God’s purposes in the incarnate Word – pt1 -God loves us and sends His Son in human flesh

John 1:9-18

Charles Spurgeon wrote, “The birth of Jesus is the grandest light of history, the sun in the heavens of all time. It is the pole star of human destiny, the hinge of chronology, the meeting place of the waters of the past and the future.”

The Apostle’s Creed puts the human birth of Jesus the Son of God this way,

“I believe in God the Father, Almighty, Maker of heaven and earth:

And in Jesus Christ, his only begotten Son, our Lord:

who was conceived by the Holy Ghost, born of the Virgin Mary…”

Those are pivotal phrases: “God’s only begotten Son.” “Conceived by the Holy Spirit.” “A Virgin birth.” These are vital brush-strokes painting a central truth of Christian doctrine, one we call The Incarnation: That God the Son, pre-existent and fully eternal God, was conceived of the Virgin by the Spirit, with a real, tangible, physical body, a human soul and mind with a human will.

God’s intent was clear: The incarnation of God in flesh is no mere theoretical or lofty theological proposition. No, Jesus Christ was a baby commonly born of a woman. He was born into a family, to parents. He had uncles, aunts, cousins and neighbors. He hungered. He thirsted. He got tired. He fell asleep. He yawned. He worshiped. He got mad and sad. He had internal organs and hands and feet and hair. He built stuff and received payment. He bought food and supplies. His family was a part of a tribe of people in the land of Israel. His family had traditions and beliefs. They celebrated holidays. They enjoyed birthdays and traditions and sat around and had conversations. They laughed and cried and talked and worked together. Jesus’ genealogy is listed twice, in two gospels, both connecting him to David son of Jesse, then to Abraham, and one going all the way back to Adam! God could not be clearer! God, in love, condescended to fully become one of us, he joined in our experience and human condition in every way, except for sinning. And on that cross Jesus even became our sin.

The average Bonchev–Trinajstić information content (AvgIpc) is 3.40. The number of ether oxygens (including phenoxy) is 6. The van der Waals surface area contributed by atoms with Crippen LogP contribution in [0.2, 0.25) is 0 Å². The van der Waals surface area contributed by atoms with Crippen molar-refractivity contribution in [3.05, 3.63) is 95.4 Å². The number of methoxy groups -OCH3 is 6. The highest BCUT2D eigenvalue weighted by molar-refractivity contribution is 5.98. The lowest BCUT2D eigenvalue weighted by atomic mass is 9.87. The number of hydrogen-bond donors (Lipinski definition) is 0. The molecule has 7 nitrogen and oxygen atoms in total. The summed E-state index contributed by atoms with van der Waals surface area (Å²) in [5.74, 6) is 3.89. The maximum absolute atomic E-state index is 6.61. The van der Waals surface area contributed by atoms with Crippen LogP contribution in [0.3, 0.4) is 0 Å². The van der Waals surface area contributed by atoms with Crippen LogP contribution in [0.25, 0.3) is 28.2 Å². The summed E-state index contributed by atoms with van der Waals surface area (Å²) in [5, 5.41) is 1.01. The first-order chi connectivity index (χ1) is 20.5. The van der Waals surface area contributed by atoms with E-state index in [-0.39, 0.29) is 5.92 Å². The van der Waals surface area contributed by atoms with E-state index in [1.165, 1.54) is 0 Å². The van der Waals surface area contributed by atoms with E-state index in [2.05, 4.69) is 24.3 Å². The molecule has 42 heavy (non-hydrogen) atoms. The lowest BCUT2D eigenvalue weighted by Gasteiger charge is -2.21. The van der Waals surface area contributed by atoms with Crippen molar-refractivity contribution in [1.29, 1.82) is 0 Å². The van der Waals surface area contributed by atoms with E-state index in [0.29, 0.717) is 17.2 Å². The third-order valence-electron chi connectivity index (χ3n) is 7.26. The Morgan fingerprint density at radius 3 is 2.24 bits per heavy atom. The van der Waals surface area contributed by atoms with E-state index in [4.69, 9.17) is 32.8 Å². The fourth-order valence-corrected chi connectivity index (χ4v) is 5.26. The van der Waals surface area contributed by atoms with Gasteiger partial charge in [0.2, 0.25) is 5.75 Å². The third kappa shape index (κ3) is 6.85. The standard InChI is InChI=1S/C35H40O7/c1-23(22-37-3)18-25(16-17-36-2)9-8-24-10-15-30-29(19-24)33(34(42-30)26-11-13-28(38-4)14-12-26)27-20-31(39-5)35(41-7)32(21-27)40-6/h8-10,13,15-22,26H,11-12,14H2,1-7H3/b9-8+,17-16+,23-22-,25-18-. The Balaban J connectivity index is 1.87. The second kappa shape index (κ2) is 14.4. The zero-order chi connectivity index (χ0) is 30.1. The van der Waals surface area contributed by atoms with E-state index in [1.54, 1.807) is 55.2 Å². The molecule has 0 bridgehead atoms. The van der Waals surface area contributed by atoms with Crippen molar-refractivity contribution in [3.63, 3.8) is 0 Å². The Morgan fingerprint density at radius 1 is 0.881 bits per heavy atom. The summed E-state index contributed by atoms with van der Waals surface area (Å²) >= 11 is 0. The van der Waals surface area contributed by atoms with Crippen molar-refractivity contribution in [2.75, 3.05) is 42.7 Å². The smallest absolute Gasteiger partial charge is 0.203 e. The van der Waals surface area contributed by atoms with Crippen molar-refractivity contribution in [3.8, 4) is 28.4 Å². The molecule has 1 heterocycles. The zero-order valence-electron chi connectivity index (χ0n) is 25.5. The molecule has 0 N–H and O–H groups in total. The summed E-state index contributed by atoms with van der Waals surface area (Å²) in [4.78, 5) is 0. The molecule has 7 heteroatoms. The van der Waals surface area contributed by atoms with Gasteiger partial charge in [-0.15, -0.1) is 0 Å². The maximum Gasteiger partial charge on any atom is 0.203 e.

Augustine of Hippo brilliantly and poetically asserts:

“Man’s maker was made man that He, Ruler of the stars, might nurse at His mother’s breast; that the Bread might hunger, the Fountain thirst, the Light sleep, the Way be tired on its journey; that Truth might be accused of false witnesses, the Teacher be beaten with whips, the Foundation be suspended on wood; that Strength might grow weak; that the Healer might be wounded; that Life might die.”

The incarnation is the litmus John uses to weed out Anti-Christ! 1 John 4:1-3